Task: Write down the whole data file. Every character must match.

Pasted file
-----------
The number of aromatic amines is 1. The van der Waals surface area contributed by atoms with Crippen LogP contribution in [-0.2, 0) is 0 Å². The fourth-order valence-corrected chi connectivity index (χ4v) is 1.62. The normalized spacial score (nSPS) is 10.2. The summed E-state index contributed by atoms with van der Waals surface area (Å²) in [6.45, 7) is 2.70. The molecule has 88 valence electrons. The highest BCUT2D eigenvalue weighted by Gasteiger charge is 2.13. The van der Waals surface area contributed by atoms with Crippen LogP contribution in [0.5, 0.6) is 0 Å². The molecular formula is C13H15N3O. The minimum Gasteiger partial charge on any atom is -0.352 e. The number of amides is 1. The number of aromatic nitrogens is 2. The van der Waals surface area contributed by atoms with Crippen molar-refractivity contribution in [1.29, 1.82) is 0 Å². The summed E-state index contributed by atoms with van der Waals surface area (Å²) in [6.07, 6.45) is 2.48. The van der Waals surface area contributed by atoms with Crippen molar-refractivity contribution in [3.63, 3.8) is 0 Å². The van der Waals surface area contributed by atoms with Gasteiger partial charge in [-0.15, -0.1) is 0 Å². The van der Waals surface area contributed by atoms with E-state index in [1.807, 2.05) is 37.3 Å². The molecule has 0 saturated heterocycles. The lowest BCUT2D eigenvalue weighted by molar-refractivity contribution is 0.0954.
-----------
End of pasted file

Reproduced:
The number of aromatic amines is 1. The van der Waals surface area contributed by atoms with Crippen LogP contribution in [-0.2, 0) is 0 Å². The fourth-order valence-corrected chi connectivity index (χ4v) is 1.62. The normalized spacial score (nSPS) is 10.2. The summed E-state index contributed by atoms with van der Waals surface area (Å²) in [6.45, 7) is 2.70. The molecule has 88 valence electrons. The highest BCUT2D eigenvalue weighted by Gasteiger charge is 2.13. The van der Waals surface area contributed by atoms with Crippen LogP contribution in [0.5, 0.6) is 0 Å². The molecular formula is C13H15N3O. The minimum Gasteiger partial charge on any atom is -0.352 e. The number of amides is 1. The number of aromatic nitrogens is 2. The van der Waals surface area contributed by atoms with Crippen molar-refractivity contribution in [1.29, 1.82) is 0 Å². The summed E-state index contributed by atoms with van der Waals surface area (Å²) in [6.07, 6.45) is 2.48. The van der Waals surface area contributed by atoms with Crippen molar-refractivity contribution in [3.63, 3.8) is 0 Å². The van der Waals surface area contributed by atoms with Gasteiger partial charge in [-0.15, -0.1) is 0 Å². The van der Waals surface area contributed by atoms with E-state index in [1.807, 2.05) is 37.3 Å². The molecule has 0 saturated heterocycles. The lowest BCUT2D eigenvalue weighted by molar-refractivity contribution is 0.0954.